(This is Part 8 in the “Repeat After Me” series. Read Part 7 here.)
I was having a discussion with a friend and as she was about to describe a personal situation she started by saying, “I’m disappointed in myself”. Poof. It was quick and effortless (for her) as she went on to succinctly say what her disappointment was. I don’t remember that part, but I do remember how easily she got started. She wasn’t going to be in the image-management business.
Simple, But Not Natural
For much of my life it would have been hard to say something that simple, and it’s still not as natural as I want it to be. I notice when it’s hard for me or for others to admit being wrong or deficient in some way. So here’s a phrase that can help us on-ramp toward vulnerability: “I’m disappointed in myself.”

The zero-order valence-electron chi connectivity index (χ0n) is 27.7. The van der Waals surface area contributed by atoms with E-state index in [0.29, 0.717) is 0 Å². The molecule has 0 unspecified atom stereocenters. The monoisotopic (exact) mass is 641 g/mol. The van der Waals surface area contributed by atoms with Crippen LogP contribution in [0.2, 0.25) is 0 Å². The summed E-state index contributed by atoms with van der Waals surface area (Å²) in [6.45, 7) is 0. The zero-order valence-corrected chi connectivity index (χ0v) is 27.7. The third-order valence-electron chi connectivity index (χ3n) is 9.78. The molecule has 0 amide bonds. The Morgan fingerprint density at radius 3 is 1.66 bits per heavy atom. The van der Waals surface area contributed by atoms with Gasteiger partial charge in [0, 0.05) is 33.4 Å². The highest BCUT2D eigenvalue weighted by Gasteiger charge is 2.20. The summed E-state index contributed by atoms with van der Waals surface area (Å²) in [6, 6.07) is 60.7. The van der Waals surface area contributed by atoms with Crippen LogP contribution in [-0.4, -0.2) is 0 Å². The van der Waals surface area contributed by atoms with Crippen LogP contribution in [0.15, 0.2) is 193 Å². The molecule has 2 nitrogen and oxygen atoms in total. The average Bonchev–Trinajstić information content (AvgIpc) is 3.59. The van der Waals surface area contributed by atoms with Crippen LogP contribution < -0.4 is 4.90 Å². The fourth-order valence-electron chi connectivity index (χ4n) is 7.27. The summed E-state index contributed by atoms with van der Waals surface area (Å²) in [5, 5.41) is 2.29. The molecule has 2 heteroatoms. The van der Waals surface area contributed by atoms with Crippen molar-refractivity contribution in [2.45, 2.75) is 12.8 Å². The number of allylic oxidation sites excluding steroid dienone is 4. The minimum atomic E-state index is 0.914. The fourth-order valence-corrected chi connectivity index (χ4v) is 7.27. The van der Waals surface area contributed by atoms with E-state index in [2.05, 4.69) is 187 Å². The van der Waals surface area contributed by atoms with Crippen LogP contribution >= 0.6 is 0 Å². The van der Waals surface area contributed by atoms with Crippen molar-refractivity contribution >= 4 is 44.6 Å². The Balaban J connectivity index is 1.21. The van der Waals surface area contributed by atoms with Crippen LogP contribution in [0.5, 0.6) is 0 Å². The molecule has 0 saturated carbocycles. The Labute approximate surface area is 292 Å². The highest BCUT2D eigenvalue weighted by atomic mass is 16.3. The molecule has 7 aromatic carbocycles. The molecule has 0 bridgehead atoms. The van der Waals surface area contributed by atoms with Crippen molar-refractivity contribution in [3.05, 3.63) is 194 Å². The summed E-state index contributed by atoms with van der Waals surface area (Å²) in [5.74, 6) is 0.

Here’s how I used it recently. I had a phone appointment with a friend, and I was to be the initiator. At eight minutes past the appointed time my friend texted me to see if we were still on. I texted back, “Running late. Will call in a minute.” Of course, it was technically true that I was running late, but I was obfuscating. It would have been entirely true for me to respond, “I’m running late because I forgot to call. Sorry.” But I was being self-preserving, and I knew it.
Gateway to Transparency
So I called and said, “Hey, I’m disappointed in myself. I was self-preserving, and I apologize.” I went on to tell him what I just told you. He laughed, I laughed, we patched it up quickly, and moved on. And he’ll never think of it again unless he reads this blog.
You get it. It’s an easy phrase to memorize, even if it’s not easy to say at first. Training wheels for transparency. You’ll be glad you use it. Repeat after me: “I’m disappointed in myself.”